Denon AVR-X6700H AV Receiver Backpanel

Denon AVR-X6700H AV Receiver Backpanel - note 13CH preouts, 11CH amp built-in

Pre-Amplifier Mode

Denon AVR-X4700H Inside ViewWe've been asking for it, and FINALLY Denon now also supports a new “Pre-Amplifier” mode for the AVR-X3700H, AVR-X4700H and AVR-X6700H, previously only found on Denon’s flagship AVR-X8500H. Pre-Amplifier mode provides a clear signal path and more tolerance in clipping levels by disconnecting internal amplifiers when the receiver is used as an AV processor and all speakers are powered by external amplifiers.

After years of testing and measuring AV receiver performance, Gene determined the reason why the preamp outputs on most receivers showed high distortion in an FFT plot when driven above 1.2Vrms. The unloaded amplifiers were being driven into clipping causing distortion to be feedback into the signal chain. This can be seen most recently in our measurements of the Marantz SR8012 as well as many other brands and models we've reviewed over the years.

We pleaded with AV receiver manufacturers to offer a "preamp mode" that physically disconnects the signal path to the amplifiers for those wanting to use their receivers as a dedicated preamp by connecting external amplification.  Denon is the first company to heed our call by offering this feature on ALL new X-series AV receivers. Bravo!

Streaming Features & Set Up Assist Updates

Roon Tested and Hi-Res Playback

Denon X-Series AVRs are Roon Tested certified so users can get more out of their music libraries through the advanced Roon music interface on their PCs and smart devices. Denon Roon Tested AVRs can be found and setup easily by Roon via AirPlay 2 or hardwired into a Roon Core device. Each receiver features a front-panel USB port that offers convenient audio playback of MP3 and high-resolution audio formats (WAV, FLAC, ALAC and DSD 2.8/5.6 MHz files).

Voice Enabled Enhancements

We saw a big push at last years CEDIA show for smart home automation and voice controlled devices. The Denon X-Series AVRs work with Amazon Alexa, Google Assistant, Josh.ai, and Apple Siri for voice control. Listeners can use Amazon Alexa for a variety of commands, including switching inputs for different media players, while the Google Assistant and Apple’s Siri can be used to adjust the volume, skip to the next track, and more. Josh.ai offers custom integrators greater control over voice integration into a variety of existing smart home platforms.

HEOS Multiroom Music Listening

The new X-series from Denon will come with HEOS Built-in. With HEOS you can stream music wirelessly across compatible HEOS components from a variety of free and premium streaming services, including Spotify, Pandora, Amazon Music HD, TuneIn, iHeartRadio, SoundCloud, SiriusXM, TIDAL, and more. You can also enjoy your favorite music in any room of the home wirelessly. Play the same song in every room or select a different song for each connected room via a variety of streaming sources. Add Denon Home speakers to more rooms and control it all with the HEOS app. Apart from HEOS, Apple AirPlay 2 and Bluetooth are also supported. Apple Music streaming is supported through AirPlay 2.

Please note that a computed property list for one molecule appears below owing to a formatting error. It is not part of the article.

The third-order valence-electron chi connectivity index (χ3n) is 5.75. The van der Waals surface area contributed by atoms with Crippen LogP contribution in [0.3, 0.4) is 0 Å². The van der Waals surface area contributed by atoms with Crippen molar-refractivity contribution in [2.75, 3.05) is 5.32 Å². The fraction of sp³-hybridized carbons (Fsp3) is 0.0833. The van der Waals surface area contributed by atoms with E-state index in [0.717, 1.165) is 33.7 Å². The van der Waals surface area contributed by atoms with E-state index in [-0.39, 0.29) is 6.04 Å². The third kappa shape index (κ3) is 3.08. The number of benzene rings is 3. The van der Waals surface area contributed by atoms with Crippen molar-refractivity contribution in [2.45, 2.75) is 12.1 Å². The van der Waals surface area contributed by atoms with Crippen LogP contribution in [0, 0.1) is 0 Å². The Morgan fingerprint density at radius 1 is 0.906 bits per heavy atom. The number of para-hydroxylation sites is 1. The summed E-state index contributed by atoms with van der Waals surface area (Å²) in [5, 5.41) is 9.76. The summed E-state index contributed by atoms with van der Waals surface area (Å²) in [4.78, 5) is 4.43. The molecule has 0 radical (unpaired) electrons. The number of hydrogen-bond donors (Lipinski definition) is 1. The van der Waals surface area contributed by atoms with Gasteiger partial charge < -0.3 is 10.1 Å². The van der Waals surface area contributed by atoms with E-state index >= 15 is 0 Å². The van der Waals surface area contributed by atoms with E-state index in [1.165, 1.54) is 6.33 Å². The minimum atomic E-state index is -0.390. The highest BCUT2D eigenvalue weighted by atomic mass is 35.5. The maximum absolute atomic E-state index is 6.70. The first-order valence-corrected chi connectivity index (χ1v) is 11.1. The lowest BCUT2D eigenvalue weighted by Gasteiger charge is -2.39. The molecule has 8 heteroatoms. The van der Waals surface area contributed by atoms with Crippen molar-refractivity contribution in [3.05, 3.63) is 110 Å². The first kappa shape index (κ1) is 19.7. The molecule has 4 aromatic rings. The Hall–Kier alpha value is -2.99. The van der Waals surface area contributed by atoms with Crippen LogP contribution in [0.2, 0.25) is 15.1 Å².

Denon Setup Assistant

We've like Denon's setup assistant in the past. It does a good job of visually guiding you through each step in the setup process. Because every home theater is unique, Denon uses Audyssey's premium room calibration technology to automatically take precise measurements and optimizes the receiver’s performance. Audyssey then tailors the 3-D experience to the acoustic properties of the space. The AVR-X2700H supports Audyssey MultEQ XT while the rest of the lineup supports Audyssey MultEQ XT32, as well as subEQ HT for independent subwoofer calibration for more balanced and controlled bass performance. The Audyssey MultEQ Editor app is available for purchase for those who want more customization options.

Dual Speaker Preset Mode

The 2020 X-Series models also now support the newly adopted Dual Audyssey Preset function which allows you to store and instantly switch between two Audyssey configurations. For example, you can store both the Audyssey calibration result straight from the receiver and a customized MultEQ curve or frequency range made through the Audyssey MultEQ editor app on the receiver simultaneously, allowing you to easily compare differences and select their preference. Listeners can also perform Audyssey measurements for two different speaker settings, including 2.0 for music listening and 5.1.4 for movie surround.

You might wonder why you would need two presets for a receiver that never leaves the room. Denon presented to us a very real scenario where a user might have a drop down screen for a projector and blinds that close to keep out light.  The acoustics of the room would change significantly when the screen was up and the blinds were open against large sliding glass doors. Before the Dual Preset function, you would have to rerun the calibration of the room every time you open or closed the screen or blinds!  Now this can be customized with the pressing of a button to let you optimize your sound for both scenarios.